‘I’m not going, I’m not going’… Travelers between China, 30% of pre-COVID levels

It was found that the number of foreign tourists스포츠토토 visiting China in the first half of this year was only 30% of the level before the COVID-19 pandemic. In addition to the difficulty in issuing Chinese visas and making flight reservations, the Chinese authorities’ control of foreign companies and enforcement of the strengthened anti-espionage law are cited as reasons why foreigners are reluctant to travel to China.

Hong Kong’s South China Morning Post ( SCMP ) reported on the 3rd that the number of foreigners who visited China in the first half of the year was only 8.44 million, a 70% decrease compared to 31 million in 2019. The background was analyzed to include the aftereffects of three years of high-intensity blockade during the coronavirus pandemic, the spread of negative images of China, and loss of business trust.

When contacted by the newspaper, an official from Australian travel agency Intrepid said, “The number of people who booked a trip to China was 130, a decrease of nearly 90% compared to 2019 when there were over 1,000.” Australia was in conflict with China when it claimed that COVID-19 originated in China and banned the use of products from Chinese telecommunications equipment company Huawei. CYTS Tours, a Chinese travel agency based in San Francisco, USA, sold less than 10 Chinese tour products over the past three months. Before COVID-19, there were over 300 direct flights between the U.S. and China per week, but now there are only about 10.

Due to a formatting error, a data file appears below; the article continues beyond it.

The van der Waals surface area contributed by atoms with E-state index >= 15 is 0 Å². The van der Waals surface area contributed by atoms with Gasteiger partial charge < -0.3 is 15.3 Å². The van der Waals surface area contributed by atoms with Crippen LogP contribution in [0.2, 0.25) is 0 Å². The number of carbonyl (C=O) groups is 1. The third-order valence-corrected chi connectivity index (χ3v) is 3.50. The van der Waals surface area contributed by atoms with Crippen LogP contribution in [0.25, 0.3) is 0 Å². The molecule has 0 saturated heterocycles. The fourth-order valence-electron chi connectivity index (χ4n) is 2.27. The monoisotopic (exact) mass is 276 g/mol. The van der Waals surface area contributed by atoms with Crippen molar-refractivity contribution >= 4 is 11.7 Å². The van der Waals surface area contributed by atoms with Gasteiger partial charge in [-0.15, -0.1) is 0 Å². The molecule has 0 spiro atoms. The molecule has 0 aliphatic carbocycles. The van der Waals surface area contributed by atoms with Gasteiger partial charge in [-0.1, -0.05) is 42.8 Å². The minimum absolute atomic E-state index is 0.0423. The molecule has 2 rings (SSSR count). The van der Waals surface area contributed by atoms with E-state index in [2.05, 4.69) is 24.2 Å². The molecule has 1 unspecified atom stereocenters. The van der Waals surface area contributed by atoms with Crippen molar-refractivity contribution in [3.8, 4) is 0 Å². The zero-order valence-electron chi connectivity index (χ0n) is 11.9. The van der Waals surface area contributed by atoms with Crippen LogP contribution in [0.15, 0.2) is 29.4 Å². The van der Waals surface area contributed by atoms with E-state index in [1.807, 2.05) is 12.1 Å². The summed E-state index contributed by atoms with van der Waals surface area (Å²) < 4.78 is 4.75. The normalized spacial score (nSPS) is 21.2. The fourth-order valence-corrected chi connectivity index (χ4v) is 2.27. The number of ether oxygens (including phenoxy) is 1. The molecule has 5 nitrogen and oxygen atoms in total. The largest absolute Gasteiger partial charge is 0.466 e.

Maximilian Butek, director of the German Chamber of Commerce in China, said that before the pandemic, German business delegations visited China about 50 times a year, but almost none this year.

Since last July, China has been enforcing an amendment to the Anti-Espionage Act that regards various documents and data related to national security as state secrets. Researchers, international students, and foreign expatriates who routinely handle China-related data are more likely to be caught up in espionage cases. In line with the implementation of the revised Anti-Espionage Act, the U.S. State Department recommended refraining from traveling to mainland China, Hong Kong, and Macau, saying, “The Chinese government is arbitrarily enforcing the law without fair and transparent procedures.” The Korean Embassy in China also issued a safety notice asking for special caution, saying, “Unexpected damage may occur due to differences in systems and concepts from those of Korea.”

Although the Chinese government is emphasizing opening up to the outside world and attracting foreign investment to revive the stagnant economy, the actual policy is going in the opposite direction. Chinese authorities raided the offices of global consulting companies, confiscated goods and investigated employees, while Chinese market research firm Wind blocked various economic information that had been disclosed to foreign organizations and companies. Since President Xi Jinping came to power, China has implemented data security laws and network security laws under the pretext of protecting national security.

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